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The New Kid on the ‘Beverly Hills’ Block : Television: As Brenda’s new beau, David Gail is in the running as the next ‘90210’ heartthrob. His goal: To ‘be happy with myself.’

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SPECIAL TO THE TIMES

David Gail has lived in Los Angeles for three years, but to hear the Florida native talk about it, he’s seeing the world around him for the first time.

“I feel like I’m awake now,” he said in a recent interview at his Laurel Canyon apartment. “The people here, everyone has something going. Half of it may be bull, it doesn’t matter. Everyone is excited. I like the energy.”

Such wide-eyed observations might not be expected from a guy like Gail, a 27-year-old former marketing manager who saw plenty of the corporate world before hanging up his suspenders for a shot at show business.

But give a guy a job like the starring role on “Beverly Hills, 90210”--as Brenda’s new boyfriend, no less--and it’s easy to understand the tint of his rose-colored glasses.

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He’s set to join the cast of the popular youth-oriented series Wednesday as rich financial consultant Stuart Carson, and initial tapings have his “90210” bosses grinning.

“He’s very talented, very intelligent and he’s a good-looking guy,” said executive producer Charles Rosin. “You put that combination together (and) it works really well for the intimacy of television.”

Yet Rosin is quick to give Gail credit for being much more than another pretty face:

“David didn’t get cast because he’s a handsome guy; he got cast because he’s a terrific actor.”

Just how terrific remains to be seen. He may very well become a heartthrob extraordinaire on a series that virtually guarantees its cast members a personal fan club and photo spreads in teen magazines.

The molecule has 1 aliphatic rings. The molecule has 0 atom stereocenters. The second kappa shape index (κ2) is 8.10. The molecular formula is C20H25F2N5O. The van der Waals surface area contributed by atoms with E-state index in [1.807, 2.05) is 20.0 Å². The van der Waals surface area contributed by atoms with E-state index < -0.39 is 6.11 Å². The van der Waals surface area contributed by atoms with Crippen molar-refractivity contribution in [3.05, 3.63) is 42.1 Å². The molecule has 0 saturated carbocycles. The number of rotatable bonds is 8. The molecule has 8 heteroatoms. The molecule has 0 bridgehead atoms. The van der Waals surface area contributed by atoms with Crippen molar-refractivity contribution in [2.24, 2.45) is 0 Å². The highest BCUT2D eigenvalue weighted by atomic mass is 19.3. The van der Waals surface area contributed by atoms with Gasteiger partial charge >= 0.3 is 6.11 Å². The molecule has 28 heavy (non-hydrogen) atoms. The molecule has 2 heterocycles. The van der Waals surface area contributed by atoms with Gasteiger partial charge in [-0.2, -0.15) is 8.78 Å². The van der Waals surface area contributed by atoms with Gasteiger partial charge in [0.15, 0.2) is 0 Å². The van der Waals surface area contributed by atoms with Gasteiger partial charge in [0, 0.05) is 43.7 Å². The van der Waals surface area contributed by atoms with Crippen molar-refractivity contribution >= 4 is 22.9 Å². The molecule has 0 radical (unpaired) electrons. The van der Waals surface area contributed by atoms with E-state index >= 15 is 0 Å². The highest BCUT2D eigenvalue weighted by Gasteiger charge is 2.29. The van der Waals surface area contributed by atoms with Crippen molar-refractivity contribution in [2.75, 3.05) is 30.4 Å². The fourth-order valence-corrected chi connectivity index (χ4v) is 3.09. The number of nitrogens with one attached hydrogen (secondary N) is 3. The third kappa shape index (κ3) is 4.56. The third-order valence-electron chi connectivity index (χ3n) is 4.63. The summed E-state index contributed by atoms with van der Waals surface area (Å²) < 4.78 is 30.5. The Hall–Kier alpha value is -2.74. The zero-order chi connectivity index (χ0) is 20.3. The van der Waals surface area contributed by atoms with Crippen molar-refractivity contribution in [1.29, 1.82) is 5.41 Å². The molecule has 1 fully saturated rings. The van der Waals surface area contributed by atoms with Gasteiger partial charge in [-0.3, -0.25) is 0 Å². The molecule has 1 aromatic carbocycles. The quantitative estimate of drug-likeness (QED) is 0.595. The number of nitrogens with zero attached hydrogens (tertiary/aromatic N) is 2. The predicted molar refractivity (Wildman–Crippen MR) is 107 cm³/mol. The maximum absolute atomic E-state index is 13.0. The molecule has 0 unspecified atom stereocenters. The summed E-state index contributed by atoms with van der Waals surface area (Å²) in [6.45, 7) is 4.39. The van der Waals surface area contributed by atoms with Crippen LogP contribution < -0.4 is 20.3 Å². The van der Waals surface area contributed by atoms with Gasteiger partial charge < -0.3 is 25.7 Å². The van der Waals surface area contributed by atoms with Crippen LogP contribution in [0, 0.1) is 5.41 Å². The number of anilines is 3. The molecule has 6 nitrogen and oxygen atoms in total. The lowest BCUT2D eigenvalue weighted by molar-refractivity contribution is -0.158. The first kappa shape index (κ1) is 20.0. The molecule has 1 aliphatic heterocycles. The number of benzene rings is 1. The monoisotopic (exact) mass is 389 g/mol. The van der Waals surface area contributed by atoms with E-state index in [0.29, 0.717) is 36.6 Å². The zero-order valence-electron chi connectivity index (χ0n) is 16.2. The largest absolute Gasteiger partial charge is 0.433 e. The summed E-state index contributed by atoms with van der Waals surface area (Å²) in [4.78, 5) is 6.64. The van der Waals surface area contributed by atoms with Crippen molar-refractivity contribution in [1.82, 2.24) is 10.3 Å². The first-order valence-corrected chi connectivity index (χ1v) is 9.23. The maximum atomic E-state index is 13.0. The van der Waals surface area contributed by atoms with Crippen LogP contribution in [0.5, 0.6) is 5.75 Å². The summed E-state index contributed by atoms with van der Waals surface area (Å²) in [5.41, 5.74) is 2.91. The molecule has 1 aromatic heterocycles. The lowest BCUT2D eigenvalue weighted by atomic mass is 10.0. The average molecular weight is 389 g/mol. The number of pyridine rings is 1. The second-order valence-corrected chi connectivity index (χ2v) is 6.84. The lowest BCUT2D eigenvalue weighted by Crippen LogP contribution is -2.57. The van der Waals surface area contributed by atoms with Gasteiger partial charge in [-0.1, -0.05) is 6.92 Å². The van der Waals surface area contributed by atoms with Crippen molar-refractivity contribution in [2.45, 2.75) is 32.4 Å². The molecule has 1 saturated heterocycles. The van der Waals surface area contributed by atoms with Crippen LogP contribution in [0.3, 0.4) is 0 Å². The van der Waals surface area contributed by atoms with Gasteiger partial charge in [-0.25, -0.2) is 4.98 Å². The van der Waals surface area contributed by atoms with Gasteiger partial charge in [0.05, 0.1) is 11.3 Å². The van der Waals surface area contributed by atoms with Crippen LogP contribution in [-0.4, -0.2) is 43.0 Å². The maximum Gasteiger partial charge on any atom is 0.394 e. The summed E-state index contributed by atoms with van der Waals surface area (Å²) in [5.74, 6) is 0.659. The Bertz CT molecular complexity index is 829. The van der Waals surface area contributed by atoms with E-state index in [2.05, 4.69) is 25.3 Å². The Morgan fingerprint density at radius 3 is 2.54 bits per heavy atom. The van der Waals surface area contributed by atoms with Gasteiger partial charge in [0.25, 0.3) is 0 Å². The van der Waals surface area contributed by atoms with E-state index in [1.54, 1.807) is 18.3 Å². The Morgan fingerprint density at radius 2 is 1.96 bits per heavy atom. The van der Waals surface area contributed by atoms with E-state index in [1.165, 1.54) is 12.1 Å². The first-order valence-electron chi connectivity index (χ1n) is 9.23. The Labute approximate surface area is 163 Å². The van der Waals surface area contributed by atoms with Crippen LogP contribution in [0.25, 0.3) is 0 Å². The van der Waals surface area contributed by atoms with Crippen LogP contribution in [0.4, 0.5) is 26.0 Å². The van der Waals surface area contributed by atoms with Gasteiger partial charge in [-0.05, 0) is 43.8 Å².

But he could just as easily find himself off the series after the November ratings sweep, when Stuart and Brenda’s love affair heats up in what Rosin calls a “major episode” that is played in Las Vegas.

Gail himself doesn’t know how far the series will take him, but he isn’t losing sleep over it. Call it rational, call it pessimistic. He’s walked this path before.

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Last year at this time, he had been picked to star in NBC’s twentysomething ensemble series “The Round Table.” With only a few minor acting credits to his name, the jump to prime time was almost too good to be true. Five episodes later, it was canceled.

“It was one of the biggest highs of my life. I was literally in a dream,” he recalled. “It was there one day, and it was gone the next.”

Back to the drawing board, Gail reassessed his self-portrait.

At 25, he had left his family, friends and a 9-to-5 existence in pursuit of an acting dream in L.A. “I wanted to have a creative release, and I wanted it to be the biggest part of my life,” Gail said.

Three years later, acting had become the core of Gail’s life. So when “The Round Table” was canceled, he channeled the frustration into pride about the work he had done.

“It gave me a renewed confidence,” he said of the cancellation. “I felt good about myself, I felt like I had something that people enjoyed watching, and I had something to offer.

“And it gave me a lot of inspiration to continue studying. I had hope that I could actually work in this town.”

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Gail did an HBO movie and guest appearances on “Matlock” and “Murder, She Wrote” before the “90210” audition came his way. Through it all, he’s craved self-satisfaction just as much as meaty roles or accolades.

“In 10 years, I’d like to be able to sit in a room and be happy with myself and not want to put a gun to my head. . . . That’s all that I can expect . . . and that’s a difficult thing: To really respect yourself.”

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